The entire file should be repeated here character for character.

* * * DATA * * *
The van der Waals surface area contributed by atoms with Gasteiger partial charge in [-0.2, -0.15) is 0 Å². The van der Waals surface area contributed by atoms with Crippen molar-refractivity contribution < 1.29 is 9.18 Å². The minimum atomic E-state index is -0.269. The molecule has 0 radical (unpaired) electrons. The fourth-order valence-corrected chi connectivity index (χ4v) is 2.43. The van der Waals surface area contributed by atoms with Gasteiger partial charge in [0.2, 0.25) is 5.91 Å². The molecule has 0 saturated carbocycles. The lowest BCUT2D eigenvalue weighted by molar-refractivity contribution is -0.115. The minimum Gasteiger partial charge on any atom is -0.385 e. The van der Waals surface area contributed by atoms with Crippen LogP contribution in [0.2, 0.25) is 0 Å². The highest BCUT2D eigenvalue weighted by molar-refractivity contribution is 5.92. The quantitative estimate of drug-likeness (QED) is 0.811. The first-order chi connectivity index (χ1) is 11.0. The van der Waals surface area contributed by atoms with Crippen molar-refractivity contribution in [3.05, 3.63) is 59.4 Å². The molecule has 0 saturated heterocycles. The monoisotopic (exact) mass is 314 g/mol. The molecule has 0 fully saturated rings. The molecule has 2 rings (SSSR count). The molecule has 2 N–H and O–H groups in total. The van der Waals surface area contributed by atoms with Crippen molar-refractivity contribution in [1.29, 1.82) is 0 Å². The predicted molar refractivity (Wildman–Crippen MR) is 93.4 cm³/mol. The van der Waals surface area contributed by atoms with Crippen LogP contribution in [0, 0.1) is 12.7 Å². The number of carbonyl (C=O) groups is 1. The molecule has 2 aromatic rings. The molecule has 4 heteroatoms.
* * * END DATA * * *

The van der Waals surface area contributed by atoms with Gasteiger partial charge in [-0.2, -0.15) is 0 Å². The van der Waals surface area contributed by atoms with Crippen molar-refractivity contribution < 1.29 is 9.18 Å². The minimum atomic E-state index is -0.269. The molecule has 0 radical (unpaired) electrons. The fourth-order valence-corrected chi connectivity index (χ4v) is 2.43. The van der Waals surface area contributed by atoms with Gasteiger partial charge in [0.2, 0.25) is 5.91 Å². The molecule has 0 saturated carbocycles. The lowest BCUT2D eigenvalue weighted by molar-refractivity contribution is -0.115. The minimum Gasteiger partial charge on any atom is -0.385 e. The van der Waals surface area contributed by atoms with Crippen LogP contribution in [0.2, 0.25) is 0 Å². The highest BCUT2D eigenvalue weighted by molar-refractivity contribution is 5.92. The quantitative estimate of drug-likeness (QED) is 0.811. The first-order chi connectivity index (χ1) is 11.0. The van der Waals surface area contributed by atoms with Crippen molar-refractivity contribution in [3.05, 3.63) is 59.4 Å². The molecule has 0 saturated heterocycles. The monoisotopic (exact) mass is 314 g/mol. The molecule has 0 fully saturated rings. The molecule has 2 rings (SSSR count). The molecule has 2 N–H and O–H groups in total. The van der Waals surface area contributed by atoms with Crippen molar-refractivity contribution in [1.29, 1.82) is 0 Å². The predicted molar refractivity (Wildman–Crippen MR) is 93.4 cm³/mol. The van der Waals surface area contributed by atoms with Crippen LogP contribution in [0, 0.1) is 12.7 Å². The number of carbonyl (C=O) groups is 1. The molecule has 2 aromatic rings. The molecule has 4 heteroatoms.